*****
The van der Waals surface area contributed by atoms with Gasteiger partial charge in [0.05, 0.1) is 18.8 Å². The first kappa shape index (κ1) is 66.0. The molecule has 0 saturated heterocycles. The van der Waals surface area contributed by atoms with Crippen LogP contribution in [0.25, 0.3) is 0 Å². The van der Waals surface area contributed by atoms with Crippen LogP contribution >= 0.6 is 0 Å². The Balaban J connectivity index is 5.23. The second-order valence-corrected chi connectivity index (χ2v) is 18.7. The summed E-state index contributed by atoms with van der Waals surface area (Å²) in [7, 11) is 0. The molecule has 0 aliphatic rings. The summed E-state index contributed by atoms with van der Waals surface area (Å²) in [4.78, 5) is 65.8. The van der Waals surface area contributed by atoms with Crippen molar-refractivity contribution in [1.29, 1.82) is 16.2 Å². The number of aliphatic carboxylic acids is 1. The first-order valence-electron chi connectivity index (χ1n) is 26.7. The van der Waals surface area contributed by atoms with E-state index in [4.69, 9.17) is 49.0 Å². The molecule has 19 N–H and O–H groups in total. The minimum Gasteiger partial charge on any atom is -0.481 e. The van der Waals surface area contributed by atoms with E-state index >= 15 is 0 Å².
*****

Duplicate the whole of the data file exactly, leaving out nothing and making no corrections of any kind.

The van der Waals surface area contributed by atoms with Gasteiger partial charge in [0.05, 0.1) is 18.8 Å². The first kappa shape index (κ1) is 66.0. The molecule has 0 saturated heterocycles. The van der Waals surface area contributed by atoms with Crippen LogP contribution in [0.25, 0.3) is 0 Å². The van der Waals surface area contributed by atoms with Crippen LogP contribution >= 0.6 is 0 Å². The Balaban J connectivity index is 5.23. The second-order valence-corrected chi connectivity index (χ2v) is 18.7. The summed E-state index contributed by atoms with van der Waals surface area (Å²) in [7, 11) is 0. The molecule has 0 aliphatic rings. The summed E-state index contributed by atoms with van der Waals surface area (Å²) in [4.78, 5) is 65.8. The van der Waals surface area contributed by atoms with Crippen molar-refractivity contribution in [1.29, 1.82) is 16.2 Å². The number of aliphatic carboxylic acids is 1. The first-order valence-electron chi connectivity index (χ1n) is 26.7. The van der Waals surface area contributed by atoms with E-state index in [4.69, 9.17) is 49.0 Å². The molecule has 19 N–H and O–H groups in total. The minimum Gasteiger partial charge on any atom is -0.481 e. The van der Waals surface area contributed by atoms with E-state index >= 15 is 0 Å².